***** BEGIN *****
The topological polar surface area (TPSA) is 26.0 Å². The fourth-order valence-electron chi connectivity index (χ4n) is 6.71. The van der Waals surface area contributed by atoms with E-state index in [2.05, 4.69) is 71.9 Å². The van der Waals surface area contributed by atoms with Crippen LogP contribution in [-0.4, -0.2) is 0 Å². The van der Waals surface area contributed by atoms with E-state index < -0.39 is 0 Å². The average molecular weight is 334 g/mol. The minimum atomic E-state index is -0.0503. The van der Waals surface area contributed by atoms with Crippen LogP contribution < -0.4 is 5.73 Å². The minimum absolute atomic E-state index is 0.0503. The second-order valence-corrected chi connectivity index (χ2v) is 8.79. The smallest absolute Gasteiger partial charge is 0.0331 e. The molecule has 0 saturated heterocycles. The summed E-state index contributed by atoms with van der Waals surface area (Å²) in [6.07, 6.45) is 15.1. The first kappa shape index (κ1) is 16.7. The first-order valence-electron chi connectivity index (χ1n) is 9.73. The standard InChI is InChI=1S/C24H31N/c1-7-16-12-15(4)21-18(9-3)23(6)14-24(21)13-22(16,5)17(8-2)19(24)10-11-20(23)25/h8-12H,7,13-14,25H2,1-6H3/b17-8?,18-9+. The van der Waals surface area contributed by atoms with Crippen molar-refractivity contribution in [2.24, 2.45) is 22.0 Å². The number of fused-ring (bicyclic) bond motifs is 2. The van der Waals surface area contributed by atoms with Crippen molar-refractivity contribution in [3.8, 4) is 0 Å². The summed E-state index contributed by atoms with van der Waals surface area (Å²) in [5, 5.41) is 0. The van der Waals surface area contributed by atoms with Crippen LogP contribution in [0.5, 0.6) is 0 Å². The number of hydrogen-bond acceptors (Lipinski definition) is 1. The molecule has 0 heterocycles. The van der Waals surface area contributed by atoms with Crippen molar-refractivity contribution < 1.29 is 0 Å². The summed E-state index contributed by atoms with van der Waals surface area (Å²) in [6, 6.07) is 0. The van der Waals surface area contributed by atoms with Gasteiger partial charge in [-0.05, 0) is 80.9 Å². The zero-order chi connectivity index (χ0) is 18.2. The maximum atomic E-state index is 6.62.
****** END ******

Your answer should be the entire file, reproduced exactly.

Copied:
The topological polar surface area (TPSA) is 26.0 Å². The fourth-order valence-electron chi connectivity index (χ4n) is 6.71. The van der Waals surface area contributed by atoms with E-state index in [2.05, 4.69) is 71.9 Å². The van der Waals surface area contributed by atoms with Crippen LogP contribution in [-0.4, -0.2) is 0 Å². The van der Waals surface area contributed by atoms with E-state index < -0.39 is 0 Å². The average molecular weight is 334 g/mol. The minimum atomic E-state index is -0.0503. The van der Waals surface area contributed by atoms with Crippen LogP contribution < -0.4 is 5.73 Å². The minimum absolute atomic E-state index is 0.0503. The second-order valence-corrected chi connectivity index (χ2v) is 8.79. The smallest absolute Gasteiger partial charge is 0.0331 e. The molecule has 0 saturated heterocycles. The summed E-state index contributed by atoms with van der Waals surface area (Å²) in [6.07, 6.45) is 15.1. The first kappa shape index (κ1) is 16.7. The first-order valence-electron chi connectivity index (χ1n) is 9.73. The standard InChI is InChI=1S/C24H31N/c1-7-16-12-15(4)21-18(9-3)23(6)14-24(21)13-22(16,5)17(8-2)19(24)10-11-20(23)25/h8-12H,7,13-14,25H2,1-6H3/b17-8?,18-9+. The van der Waals surface area contributed by atoms with Crippen molar-refractivity contribution in [2.24, 2.45) is 22.0 Å². The number of fused-ring (bicyclic) bond motifs is 2. The van der Waals surface area contributed by atoms with Crippen molar-refractivity contribution in [3.8, 4) is 0 Å². The summed E-state index contributed by atoms with van der Waals surface area (Å²) in [5, 5.41) is 0. The van der Waals surface area contributed by atoms with Crippen LogP contribution in [0.5, 0.6) is 0 Å². The number of hydrogen-bond acceptors (Lipinski definition) is 1. The molecule has 0 heterocycles. The van der Waals surface area contributed by atoms with Crippen molar-refractivity contribution < 1.29 is 0 Å². The summed E-state index contributed by atoms with van der Waals surface area (Å²) in [6, 6.07) is 0. The van der Waals surface area contributed by atoms with Gasteiger partial charge in [-0.05, 0) is 80.9 Å². The zero-order chi connectivity index (χ0) is 18.2. The maximum atomic E-state index is 6.62.